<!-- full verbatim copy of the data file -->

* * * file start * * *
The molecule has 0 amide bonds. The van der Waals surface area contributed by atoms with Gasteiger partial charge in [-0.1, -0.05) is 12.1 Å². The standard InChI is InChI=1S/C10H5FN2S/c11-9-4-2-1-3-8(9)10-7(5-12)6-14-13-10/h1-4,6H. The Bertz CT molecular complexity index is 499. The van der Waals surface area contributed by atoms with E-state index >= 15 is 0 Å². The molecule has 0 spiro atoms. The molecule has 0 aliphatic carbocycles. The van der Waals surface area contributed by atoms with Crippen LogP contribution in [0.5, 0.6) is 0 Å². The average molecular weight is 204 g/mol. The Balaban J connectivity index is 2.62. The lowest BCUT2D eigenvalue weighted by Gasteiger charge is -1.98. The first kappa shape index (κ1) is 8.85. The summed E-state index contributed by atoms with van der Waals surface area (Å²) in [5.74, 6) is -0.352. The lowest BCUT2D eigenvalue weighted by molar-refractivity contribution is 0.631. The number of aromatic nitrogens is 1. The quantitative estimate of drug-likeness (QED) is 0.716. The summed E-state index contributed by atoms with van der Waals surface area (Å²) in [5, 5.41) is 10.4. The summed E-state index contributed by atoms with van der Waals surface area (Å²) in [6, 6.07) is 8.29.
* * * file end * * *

The molecule has 0 amide bonds. The van der Waals surface area contributed by atoms with Gasteiger partial charge in [-0.1, -0.05) is 12.1 Å². The standard InChI is InChI=1S/C10H5FN2S/c11-9-4-2-1-3-8(9)10-7(5-12)6-14-13-10/h1-4,6H. The Bertz CT molecular complexity index is 499. The van der Waals surface area contributed by atoms with E-state index >= 15 is 0 Å². The molecule has 0 spiro atoms. The molecule has 0 aliphatic carbocycles. The van der Waals surface area contributed by atoms with Crippen LogP contribution in [0.5, 0.6) is 0 Å². The average molecular weight is 204 g/mol. The Balaban J connectivity index is 2.62. The lowest BCUT2D eigenvalue weighted by Gasteiger charge is -1.98. The first kappa shape index (κ1) is 8.85. The summed E-state index contributed by atoms with van der Waals surface area (Å²) in [5.74, 6) is -0.352. The lowest BCUT2D eigenvalue weighted by molar-refractivity contribution is 0.631. The number of aromatic nitrogens is 1. The quantitative estimate of drug-likeness (QED) is 0.716. The summed E-state index contributed by atoms with van der Waals surface area (Å²) in [5, 5.41) is 10.4. The summed E-state index contributed by atoms with van der Waals surface area (Å²) in [6, 6.07) is 8.29.